Through him and for his name’s sake, we received grace and apostleship to call people from among all the Gentiles to the obedience that comes from faith. Romans 1:5 (NIV) God calls you to “the obedience of faith.” He calls you to find in Christ what you do not have,...
“Abba, Father,” he [Jesus] said, “everything is possible for you. Take this cup from me. Yet not what I will, but what you will.” Mark 14:36 (NIV)
The greatest example of praying with faith in all of Scripture is in the Garden of Gethsemane when our Lord said these words.
This is how faith prays in all the situations where you simply do not know what the outcome will be. You apply for a job, but there is no special promise of Scripture that you will get it, and no special prompting of the Spirit. The outcome has not been made known.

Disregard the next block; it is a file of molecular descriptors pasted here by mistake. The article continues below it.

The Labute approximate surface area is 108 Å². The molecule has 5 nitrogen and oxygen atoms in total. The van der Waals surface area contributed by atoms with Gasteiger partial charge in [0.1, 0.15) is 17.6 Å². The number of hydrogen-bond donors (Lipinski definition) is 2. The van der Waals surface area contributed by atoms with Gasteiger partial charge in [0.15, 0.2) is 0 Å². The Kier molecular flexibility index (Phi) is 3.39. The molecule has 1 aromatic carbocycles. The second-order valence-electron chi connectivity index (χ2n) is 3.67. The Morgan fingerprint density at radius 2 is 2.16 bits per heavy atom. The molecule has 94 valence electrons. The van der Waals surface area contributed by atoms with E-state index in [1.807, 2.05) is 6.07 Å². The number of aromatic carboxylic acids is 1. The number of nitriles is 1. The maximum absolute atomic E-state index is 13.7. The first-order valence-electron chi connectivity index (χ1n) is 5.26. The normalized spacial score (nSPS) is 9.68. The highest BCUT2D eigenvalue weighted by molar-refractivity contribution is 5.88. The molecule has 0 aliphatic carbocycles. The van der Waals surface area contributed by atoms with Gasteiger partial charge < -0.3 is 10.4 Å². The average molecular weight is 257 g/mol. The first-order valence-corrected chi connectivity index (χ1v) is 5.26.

There are two kinds of prayer—submission and assurance. But one is not greater than the other nor does it require more faith than the other. These two kinds of prayer are given for different situations.
A man with leprosy came to Jesus and begged him, “If you are willing, you can make me clean” (Mark 1:40). He knows Christ can heal him. “You can make me clean.” There is no doubt there. But he does not know is if it is Christ’s purpose to make him clean: “If you are willing…”
He does not know the outcome, so to ask with assurance would be presumption. He asks with submission, and in this way honors Christ. Then we read, “Filled with compassion, Jesus reached out his hand and touched the man. ‘I am willing,’ he said. ‘Be clean!’” (Mark 1:41).
This man’s faith is expressed not in assurance of the outcome, but in submission to the outcome. This is the appropriate way of praying when we do not have a promise of Scripture or a prompting of the Spirit in a particular situation.
Can you think of a time when you prayed with assurance? How about when you prayed with submission?